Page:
Point of no return
Over the years, some commercial real estate specialists have questioned the wisdom of the very concept of building a mega retail/entertainment complex in New Jersey, a state already dense with regional malls. There was also the question of building a 600-foot indoor ski slope in an area that doesn’t lack for real snow, notes French.
Previous developers involved in the project, “didn’t really have a clear plan” as to what they wanted to achieve. The Mills Corp.’s approach “was kind of like ‘if you build it, they will come,’” French says. He feels the burden of Xanadu Meadowlands might have helped sink the firm when it began to run into troubles in 2005.
Given the project’s history and the already immense construction costs associated with it, people like Barry LePatner, founding partner of LePatner & Associates LLC, a New York City-based law firm construction law firm, feel Governor Christie would be making a mistake in committing additional funds to its completion. In his view, the new developers should only be allowed to proceed with construction if they are willing and able to finance it themselves.
Nevertheless, 80 percent of the construction for the original plan has already been completed and the facility currently sits empty. As a result, it makes sense to try to finish it and hopefully create some economic benefit for the state, according to Ira Bergstein, principal and CFO of Palisades Financial LLC, a Fort Lee, N.J.-based commercial real estate lending firm.
“I think the concept was flawed from the beginning, but it’s what we have,” Bergstein says. “There was a group that stepped up and was willing to do something, so I think you need to give it a shot to make it work.”
Completing the Meadowlands project will create approximately 8,900 construction jobs and up to 35,000 permanent jobs, according to New Jersey Governor’s Office. Altogether, the project’s economic impact on the region will total $3.8 billion a year, according to the Triple Five Group.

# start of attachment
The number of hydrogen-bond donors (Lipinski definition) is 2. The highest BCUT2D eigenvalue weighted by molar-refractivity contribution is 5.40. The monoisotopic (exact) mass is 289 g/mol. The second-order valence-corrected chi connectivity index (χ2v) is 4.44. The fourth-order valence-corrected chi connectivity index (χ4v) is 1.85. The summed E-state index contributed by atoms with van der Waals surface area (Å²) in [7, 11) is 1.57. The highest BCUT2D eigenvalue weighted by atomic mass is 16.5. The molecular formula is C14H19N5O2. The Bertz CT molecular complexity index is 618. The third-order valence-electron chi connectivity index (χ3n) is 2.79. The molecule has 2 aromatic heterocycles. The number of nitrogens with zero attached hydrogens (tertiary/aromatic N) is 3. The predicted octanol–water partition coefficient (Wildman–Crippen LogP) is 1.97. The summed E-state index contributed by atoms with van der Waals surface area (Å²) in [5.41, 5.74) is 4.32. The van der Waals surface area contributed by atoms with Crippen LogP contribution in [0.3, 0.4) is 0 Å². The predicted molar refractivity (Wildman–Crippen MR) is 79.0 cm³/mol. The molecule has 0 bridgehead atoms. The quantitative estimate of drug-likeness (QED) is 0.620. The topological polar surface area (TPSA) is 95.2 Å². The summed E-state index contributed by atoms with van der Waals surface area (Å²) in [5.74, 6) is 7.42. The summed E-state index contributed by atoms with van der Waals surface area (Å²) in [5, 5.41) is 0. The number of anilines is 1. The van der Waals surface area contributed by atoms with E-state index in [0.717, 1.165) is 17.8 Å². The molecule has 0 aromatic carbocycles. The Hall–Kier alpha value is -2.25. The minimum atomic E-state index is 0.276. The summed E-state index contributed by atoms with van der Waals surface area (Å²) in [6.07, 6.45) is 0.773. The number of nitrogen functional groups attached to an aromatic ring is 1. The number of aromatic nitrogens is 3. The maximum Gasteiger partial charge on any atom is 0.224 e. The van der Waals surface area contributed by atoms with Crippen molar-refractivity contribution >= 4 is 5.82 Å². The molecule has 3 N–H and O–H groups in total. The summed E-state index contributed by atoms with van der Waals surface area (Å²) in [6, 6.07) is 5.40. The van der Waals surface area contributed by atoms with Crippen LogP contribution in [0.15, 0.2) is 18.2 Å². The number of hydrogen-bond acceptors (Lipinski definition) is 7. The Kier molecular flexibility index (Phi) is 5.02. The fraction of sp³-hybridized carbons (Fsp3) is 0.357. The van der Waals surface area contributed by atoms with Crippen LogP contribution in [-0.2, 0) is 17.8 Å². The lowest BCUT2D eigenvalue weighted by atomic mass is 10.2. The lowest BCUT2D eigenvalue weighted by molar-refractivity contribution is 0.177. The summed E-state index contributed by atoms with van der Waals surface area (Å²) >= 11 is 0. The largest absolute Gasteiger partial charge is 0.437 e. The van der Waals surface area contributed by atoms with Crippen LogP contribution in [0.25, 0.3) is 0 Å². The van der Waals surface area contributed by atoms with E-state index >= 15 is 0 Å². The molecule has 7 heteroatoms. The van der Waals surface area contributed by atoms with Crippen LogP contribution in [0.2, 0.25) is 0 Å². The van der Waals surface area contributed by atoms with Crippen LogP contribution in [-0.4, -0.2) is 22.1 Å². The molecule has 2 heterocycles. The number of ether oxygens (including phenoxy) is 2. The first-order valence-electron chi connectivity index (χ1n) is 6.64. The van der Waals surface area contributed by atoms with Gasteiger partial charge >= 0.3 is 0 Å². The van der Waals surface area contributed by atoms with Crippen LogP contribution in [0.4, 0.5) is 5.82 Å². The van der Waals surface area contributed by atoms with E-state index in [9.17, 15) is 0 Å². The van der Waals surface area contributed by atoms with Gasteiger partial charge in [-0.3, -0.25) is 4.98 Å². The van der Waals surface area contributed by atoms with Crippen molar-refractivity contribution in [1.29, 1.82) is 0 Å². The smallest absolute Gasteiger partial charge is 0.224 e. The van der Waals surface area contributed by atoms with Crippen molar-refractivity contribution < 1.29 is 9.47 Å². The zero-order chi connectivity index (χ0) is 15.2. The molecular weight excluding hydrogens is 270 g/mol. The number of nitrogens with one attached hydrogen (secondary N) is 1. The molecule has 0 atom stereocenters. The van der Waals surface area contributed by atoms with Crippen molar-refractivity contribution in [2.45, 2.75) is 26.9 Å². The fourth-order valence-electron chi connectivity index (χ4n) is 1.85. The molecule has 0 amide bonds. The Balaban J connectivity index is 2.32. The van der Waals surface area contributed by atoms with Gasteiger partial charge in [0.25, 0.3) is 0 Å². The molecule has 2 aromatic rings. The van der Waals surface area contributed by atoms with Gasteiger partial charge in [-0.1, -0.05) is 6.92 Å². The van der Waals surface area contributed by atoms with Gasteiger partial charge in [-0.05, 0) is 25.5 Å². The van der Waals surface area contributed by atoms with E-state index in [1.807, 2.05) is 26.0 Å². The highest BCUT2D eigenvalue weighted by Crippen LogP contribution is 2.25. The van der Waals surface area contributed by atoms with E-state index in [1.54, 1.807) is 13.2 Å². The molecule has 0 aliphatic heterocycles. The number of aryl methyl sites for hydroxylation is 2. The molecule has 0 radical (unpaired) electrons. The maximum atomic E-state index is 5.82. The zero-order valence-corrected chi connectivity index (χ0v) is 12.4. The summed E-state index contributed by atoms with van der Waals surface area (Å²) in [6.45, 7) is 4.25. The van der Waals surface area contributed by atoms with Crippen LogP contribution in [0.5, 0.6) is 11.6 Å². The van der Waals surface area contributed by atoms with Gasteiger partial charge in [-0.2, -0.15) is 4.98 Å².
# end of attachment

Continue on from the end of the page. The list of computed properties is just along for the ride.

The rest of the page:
“We have to make some short-term investments in the state to keep the jobs going,” Bergstein says. “If we do nothing and allow jobs to leave the state, we’ll never become an economic success.”
The right fit
Today, the project has two things going for it. The first is its location. The American Dream Meadowlands is located in Bergen County, one of the wealthiest and most densely populated areas in the country. As of 2009, there were approximately 3,778 people living per square mile, with a median household income of $82,136 a year, almost $30,000 above the median figure for the U.S. It also sits adjacent to Meadowlands Stadium, the home of the NFL’s New York Jets and New York Giants.
According to Triple Five’s estimates, more than 100 million vehicles pass by the site on an annual basis. The firm projects the center will attract approximately 55 million visitors a year. Because of the site’s extensive transportation network and close proximity to New York City, “if it’s finished properly, it will have good potential for success,” says Lanyard.
What’s more, the Triple Five Group specializes in the development and operation of shopping centers, notes Martie. It operates two signature projects—the Mall of America in Bloomington, Minn. and West Edmonton Mall in Alberta, Canada—that it can model American Dream Meadowlands on.
The 2.5-million-square-foot Mall of America combines 500 shops and restaurants with an amusement park, an aquarium and a wedding chapel. West Edmonton Mall combines 3.8 million square feet of retail with up to 2 million square feet of entertainment venues, including a water park, an ice rink and a miniature golf course.
Triple Five Group is a privately held company and doesn’t release financial information about its properties, but both venues seemed to have come through the recent recession in fairly good shape.
“I would imagine their game plan would be to imitate the Mall of America and create something more than just a mall,” says French. “You’ve got to make this special—New Jersey doesn’t lack for retail and there are plenty of malls that are easier to get to.”